Security experts from the Israeli security firm Security Joes discovered more than 100 irrigation systems running ICC PRO that were left exposed online without protection. ICC PRO is a top-shelf smart irrigation system designed by Motorola.
The ICC PRO systems were deployed with default factory settings, which don’t have a password for the default user’s account.
To worsen the situation, experts pointed out that it is quite simple to search for these devices exposed on the Internet by using IoT search engines like Shodan.
Once the attacker has gained access to the device, it can perform multiple actions from the control panel, including control the quantity and the pressure of the water delivered to the pumps, deleting users, or change settings.
The experts revealed that the majority of the devices were located in Israel.
Security Joes co-founder Ido Naor reported his findings to CERT Israel last month, which notified Motorola and CERT teams in other countries. CERT Israel also contacted the companies that exposed the irrigation systems online without protection. Motorola also sent a letter to its customers about the risks of exposing irrigation systems online without protection.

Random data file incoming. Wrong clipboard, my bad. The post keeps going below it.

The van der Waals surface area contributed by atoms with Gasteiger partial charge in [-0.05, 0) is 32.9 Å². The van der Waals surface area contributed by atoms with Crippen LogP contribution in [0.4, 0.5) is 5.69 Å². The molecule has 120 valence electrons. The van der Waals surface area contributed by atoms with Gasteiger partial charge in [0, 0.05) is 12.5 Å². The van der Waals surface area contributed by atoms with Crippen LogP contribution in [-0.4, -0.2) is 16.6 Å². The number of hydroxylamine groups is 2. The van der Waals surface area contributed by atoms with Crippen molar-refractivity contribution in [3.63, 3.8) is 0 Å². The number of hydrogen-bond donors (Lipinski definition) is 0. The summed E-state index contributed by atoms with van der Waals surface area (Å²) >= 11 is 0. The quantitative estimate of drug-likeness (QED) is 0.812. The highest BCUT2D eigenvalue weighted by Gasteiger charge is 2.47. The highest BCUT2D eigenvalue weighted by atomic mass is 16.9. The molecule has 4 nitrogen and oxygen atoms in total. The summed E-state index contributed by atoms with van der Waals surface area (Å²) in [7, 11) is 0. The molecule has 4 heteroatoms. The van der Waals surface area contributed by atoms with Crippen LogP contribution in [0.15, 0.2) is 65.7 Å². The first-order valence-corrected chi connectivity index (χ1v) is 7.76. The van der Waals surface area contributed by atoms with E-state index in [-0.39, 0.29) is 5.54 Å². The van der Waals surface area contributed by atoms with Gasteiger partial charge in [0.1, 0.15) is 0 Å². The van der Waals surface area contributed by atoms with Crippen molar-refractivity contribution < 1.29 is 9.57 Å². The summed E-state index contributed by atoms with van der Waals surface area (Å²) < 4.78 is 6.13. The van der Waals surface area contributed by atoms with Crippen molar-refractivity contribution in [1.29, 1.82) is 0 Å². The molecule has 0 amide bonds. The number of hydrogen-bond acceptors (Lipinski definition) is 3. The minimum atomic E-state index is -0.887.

The good news is that several organizations started securing their devices, the number of unsecured ICC PRO instances dropped to 78 today.
In April, an attack hit an Israeli water facility attempting to modify water chlorine levels. In June, officials from the Water Authority revealed two more cyber attacks on other facilities in the country.
Two cyber-attacks took place in June and according to the officials, they did not cause any damage to the targeted infrastructure.
One of the attacks hit agricultural water pumps in upper Galilee, while the other one hit water pumps in the central province of Mateh Yehuda.
Israel’s National Cyber Directorate announced to have received reports of cyber attacks aimed at supervisory control and data acquisition (SCADA) systems at wastewater treatment plants, pumping stations and sewage facilities.
(SecurityAffairs – hacking, irrigation systems)